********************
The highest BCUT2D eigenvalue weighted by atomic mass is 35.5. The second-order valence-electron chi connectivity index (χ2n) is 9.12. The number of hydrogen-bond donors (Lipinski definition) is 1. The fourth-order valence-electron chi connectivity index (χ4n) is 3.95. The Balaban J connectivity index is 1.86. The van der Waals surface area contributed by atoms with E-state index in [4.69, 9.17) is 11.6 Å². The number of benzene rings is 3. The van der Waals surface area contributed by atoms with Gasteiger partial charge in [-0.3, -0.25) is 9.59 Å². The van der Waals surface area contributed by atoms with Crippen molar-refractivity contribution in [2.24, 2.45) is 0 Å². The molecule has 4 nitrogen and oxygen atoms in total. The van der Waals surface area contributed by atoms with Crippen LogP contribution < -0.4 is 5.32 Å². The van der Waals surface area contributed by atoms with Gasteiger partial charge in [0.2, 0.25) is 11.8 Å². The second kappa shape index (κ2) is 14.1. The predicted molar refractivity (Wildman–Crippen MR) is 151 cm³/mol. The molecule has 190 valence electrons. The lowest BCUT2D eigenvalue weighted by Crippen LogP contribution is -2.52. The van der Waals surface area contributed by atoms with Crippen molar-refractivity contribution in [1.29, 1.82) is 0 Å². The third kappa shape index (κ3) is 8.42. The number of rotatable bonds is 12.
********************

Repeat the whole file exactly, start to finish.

The highest BCUT2D eigenvalue weighted by atomic mass is 35.5. The second-order valence-electron chi connectivity index (χ2n) is 9.12. The number of hydrogen-bond donors (Lipinski definition) is 1. The fourth-order valence-electron chi connectivity index (χ4n) is 3.95. The Balaban J connectivity index is 1.86. The van der Waals surface area contributed by atoms with E-state index in [4.69, 9.17) is 11.6 Å². The number of benzene rings is 3. The van der Waals surface area contributed by atoms with Gasteiger partial charge in [-0.3, -0.25) is 9.59 Å². The van der Waals surface area contributed by atoms with Crippen molar-refractivity contribution in [2.24, 2.45) is 0 Å². The molecule has 4 nitrogen and oxygen atoms in total. The van der Waals surface area contributed by atoms with Crippen LogP contribution < -0.4 is 5.32 Å². The van der Waals surface area contributed by atoms with Gasteiger partial charge in [0.2, 0.25) is 11.8 Å². The second kappa shape index (κ2) is 14.1. The predicted molar refractivity (Wildman–Crippen MR) is 151 cm³/mol. The molecule has 190 valence electrons. The lowest BCUT2D eigenvalue weighted by Crippen LogP contribution is -2.52. The van der Waals surface area contributed by atoms with Crippen molar-refractivity contribution in [1.29, 1.82) is 0 Å². The third kappa shape index (κ3) is 8.42. The number of rotatable bonds is 12.